In most cases, no, your employer cannot read your LinkedIn messages. LinkedIn’s privacy settings give users control over who can see their conversations. However, there are some exceptions where an employer may be able to view LinkedIn messages sent or received through a company account or device.
LinkedIn’s default privacy settings
By default, LinkedIn messages are private. Only the sender and recipient(s) can view the contents of a message thread. Employers do not have backdoor access to employees’ private messages.
Users must intentionally adjust their settings to allow others to see their conversations. For example, enabling the “Share conversations with connections” feature shares message previews. The full message contents remain hidden unless a connection is added explicitly to the thread.
So under LinkedIn’s default privacy settings, employers cannot read private messages sent or received through an employee’s personal account.
Messages sent through company accounts
If employees use a company-owned LinkedIn account to send messages, the employer may have administrative control of that account. This could allow them to view messages, though they still won’t see conversations from employees’ personal accounts.
It is best practice for employees to keep work and personal social media accounts separate. Use a personal LinkedIn profile for non-work related conversations.
Messages sent on company devices
Employers may monitor messages sent through company-owned devices like work computers and phones. So any LinkedIn messages exchanged on these devices could be visible.
Many companies have IT policies outlining their ability to access data on company devices. Read and understand any relevant policy to avoid surprises.
For privacy, employees should only send personal LinkedIn messages using their own personal devices like a smartphone or home computer.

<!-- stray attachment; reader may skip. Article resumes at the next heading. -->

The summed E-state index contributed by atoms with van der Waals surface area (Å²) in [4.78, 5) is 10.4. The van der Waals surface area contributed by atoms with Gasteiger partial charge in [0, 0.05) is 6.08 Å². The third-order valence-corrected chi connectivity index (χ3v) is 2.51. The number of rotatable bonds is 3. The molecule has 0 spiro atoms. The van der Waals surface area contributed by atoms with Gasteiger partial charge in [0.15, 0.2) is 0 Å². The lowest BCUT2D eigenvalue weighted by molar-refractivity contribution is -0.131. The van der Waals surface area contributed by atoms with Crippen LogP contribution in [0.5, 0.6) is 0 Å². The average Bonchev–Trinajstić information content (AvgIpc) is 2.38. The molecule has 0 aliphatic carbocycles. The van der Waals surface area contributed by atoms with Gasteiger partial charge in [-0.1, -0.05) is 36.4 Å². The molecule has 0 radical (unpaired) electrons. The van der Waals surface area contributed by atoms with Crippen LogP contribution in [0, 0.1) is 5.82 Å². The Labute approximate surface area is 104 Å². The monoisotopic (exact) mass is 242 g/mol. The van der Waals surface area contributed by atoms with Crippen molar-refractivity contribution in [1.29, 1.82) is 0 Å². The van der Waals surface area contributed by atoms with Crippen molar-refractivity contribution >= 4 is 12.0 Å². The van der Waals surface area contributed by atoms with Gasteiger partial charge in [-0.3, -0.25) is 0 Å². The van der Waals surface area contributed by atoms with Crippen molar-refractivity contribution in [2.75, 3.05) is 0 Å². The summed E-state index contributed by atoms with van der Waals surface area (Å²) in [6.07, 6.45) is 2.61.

Accidental employer access
There are a couple scenarios where an employer may unintentionally gain temporary access to an employee’s LinkedIn messages:
- If the employee remains logged into LinkedIn on a shared work device, the employer could simply open the app and view messages.
- If the employer knows the password to the employee’s account, they could log in and read messages.
To prevent such accidental access, employees should always log out of LinkedIn after using it. And never share account credentials with an employer or manager.
Using LinkedIn Messages for work
Some employees collaboratively use LinkedIn messaging to communicate with colleagues, customers, partners etc. as part of their job.
In this case, the employer generally has a right to monitor these work-related conversations. After all, they are part of the employee’s duties.
However, messaging connections outside of work purposes from a personal account would still be private.
In certain legal situations, an employer may be able to access an employee’s private LinkedIn messages:
- If the messages are subject to a subpoena, court order, or regulatory investigation.
- If the employer reasonably suspects criminal activity or serious misconduct that violates policy.
These scenarios tend to be rare. They also depend on the laws and regulations applicable to the employer.
Consequences of improperly accessing messages
Except for legitimate legal exceptions, improperly accessing an employee’s private LinkedIn messages could have serious consequences for the employer such as:
- Employee litigation alleging privacy violations
- Regulatory penalties for unlawful access of private communications
- Negative PR and reputation damage if the breach becomes public
Rather than snooping on employees, a best practice is to clearly define policies about use of company accounts and devices, and monitor only authorized work communications.
- By default, LinkedIn messages are private between the sender and recipient(s) only.
- Employers cannot directly access employees’ private messages sent from personal accounts.
- Messages sent using company LinkedIn accounts or devices may be viewable by employer.
- Limit work conversations to official company social media accounts.
- Improper access of private messages could create legal liability for the employer.